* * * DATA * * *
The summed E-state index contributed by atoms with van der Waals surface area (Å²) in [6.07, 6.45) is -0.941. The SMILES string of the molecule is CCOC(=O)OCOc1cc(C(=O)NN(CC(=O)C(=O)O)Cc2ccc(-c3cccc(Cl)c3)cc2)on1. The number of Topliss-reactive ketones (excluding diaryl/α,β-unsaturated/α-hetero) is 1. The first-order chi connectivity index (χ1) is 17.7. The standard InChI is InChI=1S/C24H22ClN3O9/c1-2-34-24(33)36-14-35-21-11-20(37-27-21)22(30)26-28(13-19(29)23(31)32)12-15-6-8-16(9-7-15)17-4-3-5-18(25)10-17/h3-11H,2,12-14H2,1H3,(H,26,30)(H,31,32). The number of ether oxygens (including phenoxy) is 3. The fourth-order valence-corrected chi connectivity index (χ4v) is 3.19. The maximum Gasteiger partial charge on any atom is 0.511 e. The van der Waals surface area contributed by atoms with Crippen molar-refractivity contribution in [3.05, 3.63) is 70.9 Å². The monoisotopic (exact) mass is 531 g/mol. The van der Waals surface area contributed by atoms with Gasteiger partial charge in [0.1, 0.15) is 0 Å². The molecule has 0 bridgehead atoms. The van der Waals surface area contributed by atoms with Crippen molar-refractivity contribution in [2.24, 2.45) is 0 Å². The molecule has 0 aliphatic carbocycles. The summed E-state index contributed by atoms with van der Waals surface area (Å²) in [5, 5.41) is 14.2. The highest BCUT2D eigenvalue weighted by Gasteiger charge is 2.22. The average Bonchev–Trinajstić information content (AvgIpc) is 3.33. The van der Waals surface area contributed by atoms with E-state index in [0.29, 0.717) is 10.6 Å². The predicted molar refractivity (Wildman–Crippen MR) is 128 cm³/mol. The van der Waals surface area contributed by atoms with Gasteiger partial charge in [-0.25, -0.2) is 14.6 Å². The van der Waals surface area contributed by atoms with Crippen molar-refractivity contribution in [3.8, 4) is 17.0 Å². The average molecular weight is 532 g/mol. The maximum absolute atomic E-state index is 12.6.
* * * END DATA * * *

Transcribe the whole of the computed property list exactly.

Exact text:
The summed E-state index contributed by atoms with van der Waals surface area (Å²) in [6.07, 6.45) is -0.941. The SMILES string of the molecule is CCOC(=O)OCOc1cc(C(=O)NN(CC(=O)C(=O)O)Cc2ccc(-c3cccc(Cl)c3)cc2)on1. The number of Topliss-reactive ketones (excluding diaryl/α,β-unsaturated/α-hetero) is 1. The first-order chi connectivity index (χ1) is 17.7. The standard InChI is InChI=1S/C24H22ClN3O9/c1-2-34-24(33)36-14-35-21-11-20(37-27-21)22(30)26-28(13-19(29)23(31)32)12-15-6-8-16(9-7-15)17-4-3-5-18(25)10-17/h3-11H,2,12-14H2,1H3,(H,26,30)(H,31,32). The number of ether oxygens (including phenoxy) is 3. The fourth-order valence-corrected chi connectivity index (χ4v) is 3.19. The maximum Gasteiger partial charge on any atom is 0.511 e. The van der Waals surface area contributed by atoms with Crippen molar-refractivity contribution in [3.05, 3.63) is 70.9 Å². The monoisotopic (exact) mass is 531 g/mol. The van der Waals surface area contributed by atoms with Gasteiger partial charge in [0.1, 0.15) is 0 Å². The molecule has 0 bridgehead atoms. The van der Waals surface area contributed by atoms with Crippen molar-refractivity contribution in [2.24, 2.45) is 0 Å². The molecule has 0 aliphatic carbocycles. The summed E-state index contributed by atoms with van der Waals surface area (Å²) in [5, 5.41) is 14.2. The highest BCUT2D eigenvalue weighted by Gasteiger charge is 2.22. The average Bonchev–Trinajstić information content (AvgIpc) is 3.33. The van der Waals surface area contributed by atoms with E-state index in [0.29, 0.717) is 10.6 Å². The predicted molar refractivity (Wildman–Crippen MR) is 128 cm³/mol. The van der Waals surface area contributed by atoms with Gasteiger partial charge in [-0.25, -0.2) is 14.6 Å². The van der Waals surface area contributed by atoms with Crippen molar-refractivity contribution in [3.8, 4) is 17.0 Å². The average molecular weight is 532 g/mol. The maximum absolute atomic E-state index is 12.6.